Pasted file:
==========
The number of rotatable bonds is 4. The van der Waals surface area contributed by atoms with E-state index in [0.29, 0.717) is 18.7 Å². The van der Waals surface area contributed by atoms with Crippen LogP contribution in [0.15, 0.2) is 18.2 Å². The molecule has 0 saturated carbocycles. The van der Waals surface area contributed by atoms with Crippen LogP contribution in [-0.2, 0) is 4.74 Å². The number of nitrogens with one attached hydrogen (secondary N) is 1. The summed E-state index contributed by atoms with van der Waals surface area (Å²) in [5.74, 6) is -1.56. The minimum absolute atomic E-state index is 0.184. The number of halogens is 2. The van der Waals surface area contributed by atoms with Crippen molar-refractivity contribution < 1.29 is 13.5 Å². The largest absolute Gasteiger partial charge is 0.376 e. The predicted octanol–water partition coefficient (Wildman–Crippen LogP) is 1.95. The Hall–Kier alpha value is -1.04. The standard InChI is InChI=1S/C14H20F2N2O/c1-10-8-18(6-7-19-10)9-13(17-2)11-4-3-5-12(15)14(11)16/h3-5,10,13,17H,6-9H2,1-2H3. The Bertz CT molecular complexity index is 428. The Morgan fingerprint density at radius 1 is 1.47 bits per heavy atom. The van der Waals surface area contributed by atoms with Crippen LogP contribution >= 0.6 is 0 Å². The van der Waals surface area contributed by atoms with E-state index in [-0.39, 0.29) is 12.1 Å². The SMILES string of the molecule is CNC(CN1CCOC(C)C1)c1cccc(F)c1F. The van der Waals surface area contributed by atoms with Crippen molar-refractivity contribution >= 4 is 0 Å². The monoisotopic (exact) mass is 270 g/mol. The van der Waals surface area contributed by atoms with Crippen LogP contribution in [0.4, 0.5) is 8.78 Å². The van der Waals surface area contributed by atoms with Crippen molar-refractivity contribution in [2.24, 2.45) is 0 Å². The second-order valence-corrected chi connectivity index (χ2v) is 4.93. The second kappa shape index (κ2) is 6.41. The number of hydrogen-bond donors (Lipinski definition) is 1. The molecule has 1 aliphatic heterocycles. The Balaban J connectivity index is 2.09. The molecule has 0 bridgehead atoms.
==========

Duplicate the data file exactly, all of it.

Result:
The number of rotatable bonds is 4. The van der Waals surface area contributed by atoms with E-state index in [0.29, 0.717) is 18.7 Å². The van der Waals surface area contributed by atoms with Crippen LogP contribution in [0.15, 0.2) is 18.2 Å². The molecule has 0 saturated carbocycles. The van der Waals surface area contributed by atoms with Crippen LogP contribution in [-0.2, 0) is 4.74 Å². The number of nitrogens with one attached hydrogen (secondary N) is 1. The summed E-state index contributed by atoms with van der Waals surface area (Å²) in [5.74, 6) is -1.56. The minimum absolute atomic E-state index is 0.184. The number of halogens is 2. The van der Waals surface area contributed by atoms with Crippen molar-refractivity contribution < 1.29 is 13.5 Å². The largest absolute Gasteiger partial charge is 0.376 e. The predicted octanol–water partition coefficient (Wildman–Crippen LogP) is 1.95. The Hall–Kier alpha value is -1.04. The standard InChI is InChI=1S/C14H20F2N2O/c1-10-8-18(6-7-19-10)9-13(17-2)11-4-3-5-12(15)14(11)16/h3-5,10,13,17H,6-9H2,1-2H3. The Bertz CT molecular complexity index is 428. The Morgan fingerprint density at radius 1 is 1.47 bits per heavy atom. The van der Waals surface area contributed by atoms with Crippen LogP contribution >= 0.6 is 0 Å². The van der Waals surface area contributed by atoms with E-state index in [-0.39, 0.29) is 12.1 Å². The SMILES string of the molecule is CNC(CN1CCOC(C)C1)c1cccc(F)c1F. The van der Waals surface area contributed by atoms with Crippen molar-refractivity contribution >= 4 is 0 Å². The monoisotopic (exact) mass is 270 g/mol. The van der Waals surface area contributed by atoms with Crippen LogP contribution in [0.4, 0.5) is 8.78 Å². The van der Waals surface area contributed by atoms with Crippen molar-refractivity contribution in [2.24, 2.45) is 0 Å². The second-order valence-corrected chi connectivity index (χ2v) is 4.93. The second kappa shape index (κ2) is 6.41. The number of hydrogen-bond donors (Lipinski definition) is 1. The molecule has 1 aliphatic heterocycles. The Balaban J connectivity index is 2.09. The molecule has 0 bridgehead atoms.